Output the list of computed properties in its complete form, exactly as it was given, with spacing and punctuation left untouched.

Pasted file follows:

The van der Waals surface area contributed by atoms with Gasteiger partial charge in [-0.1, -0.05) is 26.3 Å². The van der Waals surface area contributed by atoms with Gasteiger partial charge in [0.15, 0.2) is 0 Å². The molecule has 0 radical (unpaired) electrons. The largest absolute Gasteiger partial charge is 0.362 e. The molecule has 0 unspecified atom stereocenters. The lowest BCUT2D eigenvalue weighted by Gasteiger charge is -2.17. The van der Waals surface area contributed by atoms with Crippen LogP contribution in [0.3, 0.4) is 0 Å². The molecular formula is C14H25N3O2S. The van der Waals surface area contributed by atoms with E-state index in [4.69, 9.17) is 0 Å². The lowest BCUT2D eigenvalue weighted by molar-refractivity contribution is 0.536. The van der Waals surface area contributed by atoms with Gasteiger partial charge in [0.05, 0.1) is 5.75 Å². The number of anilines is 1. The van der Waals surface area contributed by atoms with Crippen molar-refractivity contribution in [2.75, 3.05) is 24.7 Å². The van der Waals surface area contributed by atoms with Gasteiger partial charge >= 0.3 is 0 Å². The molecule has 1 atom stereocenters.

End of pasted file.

The van der Waals surface area contributed by atoms with Gasteiger partial charge in [-0.1, -0.05) is 26.3 Å². The van der Waals surface area contributed by atoms with Gasteiger partial charge in [0.15, 0.2) is 0 Å². The molecule has 0 radical (unpaired) electrons. The largest absolute Gasteiger partial charge is 0.362 e. The molecule has 0 unspecified atom stereocenters. The lowest BCUT2D eigenvalue weighted by Gasteiger charge is -2.17. The van der Waals surface area contributed by atoms with Crippen LogP contribution in [0.3, 0.4) is 0 Å². The molecular formula is C14H25N3O2S. The van der Waals surface area contributed by atoms with E-state index in [4.69, 9.17) is 0 Å². The lowest BCUT2D eigenvalue weighted by molar-refractivity contribution is 0.536. The van der Waals surface area contributed by atoms with Gasteiger partial charge in [0.05, 0.1) is 5.75 Å². The number of anilines is 1. The van der Waals surface area contributed by atoms with Crippen molar-refractivity contribution in [2.75, 3.05) is 24.7 Å². The van der Waals surface area contributed by atoms with Gasteiger partial charge >= 0.3 is 0 Å². The molecule has 1 atom stereocenters.